Fisheries and Aquatic Sciences Program
NPS Photo by Todd Koel
Over the past decade, the aquatic resources of Yellowstone National Park, and the ecosystems they support, have become seriously threatened by introductions of non-native (from elsewhere in North America) and exotic (from another continent) species. For the foreseeable future, the Fisheries Program will focus the greatest amount of effort possible on conducting activities that are aimed at supporting its two main priorities:
The specific activity currently conducted to preserve Yellowstone Lake cutthroat trout is the lake trout suppression program, which is one of the largest non-native fish removal programs occurring in the United States. Activities related to the restoration of fluvial populations of native trout include the westslope cutthroat trout restoration in the East Fork Specimen Creek watershed. Also, prioritization of streams based on their potential for restoration success has been completed and will allow us to move forward with planning for restoration of Yellowstone cutthroat trout in streams of the park’s Northern Range.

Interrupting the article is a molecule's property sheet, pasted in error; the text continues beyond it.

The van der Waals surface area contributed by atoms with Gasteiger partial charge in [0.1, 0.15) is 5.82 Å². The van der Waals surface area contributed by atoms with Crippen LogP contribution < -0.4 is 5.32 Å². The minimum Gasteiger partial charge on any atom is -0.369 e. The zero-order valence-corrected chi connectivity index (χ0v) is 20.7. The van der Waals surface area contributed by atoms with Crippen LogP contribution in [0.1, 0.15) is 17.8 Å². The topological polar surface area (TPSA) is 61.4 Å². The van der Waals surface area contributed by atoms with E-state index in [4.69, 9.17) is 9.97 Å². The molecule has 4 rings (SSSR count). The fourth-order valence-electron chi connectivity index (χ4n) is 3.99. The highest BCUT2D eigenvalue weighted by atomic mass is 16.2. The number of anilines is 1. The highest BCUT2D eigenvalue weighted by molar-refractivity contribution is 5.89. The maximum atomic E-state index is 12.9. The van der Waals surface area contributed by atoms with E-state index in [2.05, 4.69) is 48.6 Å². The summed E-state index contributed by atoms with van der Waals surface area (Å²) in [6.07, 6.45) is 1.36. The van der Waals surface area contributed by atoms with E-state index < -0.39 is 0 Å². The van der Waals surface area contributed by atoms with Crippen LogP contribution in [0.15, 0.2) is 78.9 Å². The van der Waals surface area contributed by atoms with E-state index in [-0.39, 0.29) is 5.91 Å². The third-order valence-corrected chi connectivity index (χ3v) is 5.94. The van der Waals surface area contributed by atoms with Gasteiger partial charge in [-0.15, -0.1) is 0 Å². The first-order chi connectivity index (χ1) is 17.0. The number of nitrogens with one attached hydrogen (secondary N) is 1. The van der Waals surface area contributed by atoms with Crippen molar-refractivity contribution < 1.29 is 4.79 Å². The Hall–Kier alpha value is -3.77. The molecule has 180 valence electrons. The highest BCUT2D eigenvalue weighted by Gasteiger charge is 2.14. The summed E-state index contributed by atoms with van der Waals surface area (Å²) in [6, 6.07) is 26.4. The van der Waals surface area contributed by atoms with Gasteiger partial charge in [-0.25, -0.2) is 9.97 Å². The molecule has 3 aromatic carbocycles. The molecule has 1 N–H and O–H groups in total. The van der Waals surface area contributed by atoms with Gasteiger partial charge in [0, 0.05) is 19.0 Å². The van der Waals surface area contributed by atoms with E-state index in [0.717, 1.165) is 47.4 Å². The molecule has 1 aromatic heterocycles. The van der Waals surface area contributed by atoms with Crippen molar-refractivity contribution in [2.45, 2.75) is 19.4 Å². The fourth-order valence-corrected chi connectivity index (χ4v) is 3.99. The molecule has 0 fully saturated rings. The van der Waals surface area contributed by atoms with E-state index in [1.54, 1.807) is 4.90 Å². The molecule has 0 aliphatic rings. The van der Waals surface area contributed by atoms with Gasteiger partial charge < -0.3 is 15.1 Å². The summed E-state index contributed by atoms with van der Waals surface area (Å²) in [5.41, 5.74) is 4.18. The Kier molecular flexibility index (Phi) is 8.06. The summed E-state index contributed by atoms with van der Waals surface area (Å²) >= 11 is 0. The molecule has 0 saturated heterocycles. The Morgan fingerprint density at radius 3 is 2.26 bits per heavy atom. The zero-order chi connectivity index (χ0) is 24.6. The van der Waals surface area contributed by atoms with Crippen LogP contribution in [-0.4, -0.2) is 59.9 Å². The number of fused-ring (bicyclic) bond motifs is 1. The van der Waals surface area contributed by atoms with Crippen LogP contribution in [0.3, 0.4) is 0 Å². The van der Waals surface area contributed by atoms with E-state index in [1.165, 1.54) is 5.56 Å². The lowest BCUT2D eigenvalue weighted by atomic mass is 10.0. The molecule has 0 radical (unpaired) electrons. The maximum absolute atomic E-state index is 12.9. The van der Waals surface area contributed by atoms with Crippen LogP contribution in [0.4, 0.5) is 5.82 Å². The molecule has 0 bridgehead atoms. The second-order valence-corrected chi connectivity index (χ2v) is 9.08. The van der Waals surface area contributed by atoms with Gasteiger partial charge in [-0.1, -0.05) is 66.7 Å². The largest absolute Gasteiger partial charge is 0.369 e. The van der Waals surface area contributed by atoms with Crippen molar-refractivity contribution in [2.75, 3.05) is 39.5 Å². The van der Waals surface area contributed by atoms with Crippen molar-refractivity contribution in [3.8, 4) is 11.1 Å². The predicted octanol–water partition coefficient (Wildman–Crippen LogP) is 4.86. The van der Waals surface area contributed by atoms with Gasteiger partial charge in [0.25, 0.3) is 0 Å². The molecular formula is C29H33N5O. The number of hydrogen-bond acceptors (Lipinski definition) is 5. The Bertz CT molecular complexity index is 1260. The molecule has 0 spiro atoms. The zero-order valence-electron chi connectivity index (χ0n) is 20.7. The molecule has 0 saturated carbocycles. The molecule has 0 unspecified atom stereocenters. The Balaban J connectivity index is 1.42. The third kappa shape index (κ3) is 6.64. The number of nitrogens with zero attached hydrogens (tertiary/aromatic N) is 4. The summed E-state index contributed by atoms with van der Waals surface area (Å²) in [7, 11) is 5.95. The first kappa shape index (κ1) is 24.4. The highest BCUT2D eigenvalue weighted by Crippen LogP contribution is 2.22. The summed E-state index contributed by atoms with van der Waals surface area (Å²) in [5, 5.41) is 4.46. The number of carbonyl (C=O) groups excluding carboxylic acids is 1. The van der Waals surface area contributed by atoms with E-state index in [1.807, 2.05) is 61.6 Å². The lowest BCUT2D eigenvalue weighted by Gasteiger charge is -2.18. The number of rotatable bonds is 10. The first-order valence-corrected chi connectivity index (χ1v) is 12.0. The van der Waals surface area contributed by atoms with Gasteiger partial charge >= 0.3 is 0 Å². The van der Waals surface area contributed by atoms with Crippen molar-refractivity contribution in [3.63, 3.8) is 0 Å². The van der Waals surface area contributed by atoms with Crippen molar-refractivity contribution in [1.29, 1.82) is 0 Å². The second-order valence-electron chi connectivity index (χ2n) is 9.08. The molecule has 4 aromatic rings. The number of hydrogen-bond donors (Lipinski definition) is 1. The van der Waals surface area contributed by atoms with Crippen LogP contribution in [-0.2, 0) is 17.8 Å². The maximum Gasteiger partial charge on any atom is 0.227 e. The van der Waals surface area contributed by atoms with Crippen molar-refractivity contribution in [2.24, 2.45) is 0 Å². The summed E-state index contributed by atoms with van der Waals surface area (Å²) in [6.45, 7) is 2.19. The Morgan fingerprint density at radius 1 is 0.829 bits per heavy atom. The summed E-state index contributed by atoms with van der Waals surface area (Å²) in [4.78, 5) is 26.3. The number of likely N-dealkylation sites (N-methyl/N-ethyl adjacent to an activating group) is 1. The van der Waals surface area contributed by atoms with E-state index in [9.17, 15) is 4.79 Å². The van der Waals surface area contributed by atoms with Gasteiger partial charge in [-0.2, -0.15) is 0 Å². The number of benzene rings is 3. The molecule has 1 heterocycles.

NPS Photo by Jeff Arnold
Most of the activities related to restoration of fluvial populations of native trout are financially supported by the Fisheries Fund Initiative of theYellowstone Park Foundation, a non-profit organization whose mission is to fund projects and programs that protect, preserve and enhance Yellowstone National Park.
Did You Know?
Some groups of Shoshone Indians, who adapted to a mountain existence, chose not to acquire the horse. These included the Sheep Eaters, or Tukudika, who used dogs to transport food, hides, and other provisions. The Sheep Eaters lived in many locations in Yellowstone.